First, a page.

This most recent report analyzed the nation’s employment statistics. As you may recall, 175,000 new jobs were added in May. However, the unemployment rate moved up to 7.6%. According to the Hamilton Project’s analysis, “the broadest measure of employment --- the employment-to-population ratio --- was 58.6%, the same as a year ago. It has remained roughly at the same level since late 2009.”

The report goes on to remind us that the analysis of employment data over the past years has consistently shown two important things:

-       Workers with more education continue to be employed at higher rates than their less educated counterparts; and,

-       Workers with more education continue to earn more than their less educated counterparts.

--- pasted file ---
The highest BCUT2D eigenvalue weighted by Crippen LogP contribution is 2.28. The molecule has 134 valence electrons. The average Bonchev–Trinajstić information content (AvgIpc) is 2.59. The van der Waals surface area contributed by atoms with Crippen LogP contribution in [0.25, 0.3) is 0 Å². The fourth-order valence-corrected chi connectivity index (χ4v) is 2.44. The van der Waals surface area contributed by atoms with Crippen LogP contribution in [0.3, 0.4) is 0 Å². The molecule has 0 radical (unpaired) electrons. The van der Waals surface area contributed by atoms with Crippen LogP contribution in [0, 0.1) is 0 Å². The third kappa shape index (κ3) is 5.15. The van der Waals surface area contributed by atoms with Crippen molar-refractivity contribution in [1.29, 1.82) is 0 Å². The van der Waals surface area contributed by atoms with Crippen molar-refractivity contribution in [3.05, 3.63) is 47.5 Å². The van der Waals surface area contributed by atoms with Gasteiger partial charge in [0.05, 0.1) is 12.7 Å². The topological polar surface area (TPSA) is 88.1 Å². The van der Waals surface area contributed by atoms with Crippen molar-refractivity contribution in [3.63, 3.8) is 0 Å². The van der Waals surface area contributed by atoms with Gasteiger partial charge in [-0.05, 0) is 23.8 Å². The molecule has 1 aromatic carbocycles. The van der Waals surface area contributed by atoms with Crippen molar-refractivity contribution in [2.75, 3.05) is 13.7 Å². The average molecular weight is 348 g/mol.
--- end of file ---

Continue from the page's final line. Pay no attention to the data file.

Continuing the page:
As so many reports have shown, the rates of return attributed to two-year, four-year and graduate degrees are high.

But “Is Starting College and Not Finishing Really That Bad?” asks and answers a very important question… what is the impact for people who start a two-year or four-year degree, but fail to complete their degree program? This question is important in relation to understanding employment data, but also in light of the increasing costs of education and the amount of debt all students incur regardless of the length of their college career.

This study provides very compelling evidence that even just starting college has a positive impact on a person’s career earnings. And next week, I will share more of the details. It will be worth the wait!

(As always, your comments and questions are welcome.)

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It is interesting the way certain perceptions are difficult to change, even if the perceptions are different than reality. A case in point is the national perception of Congress. Let me explain.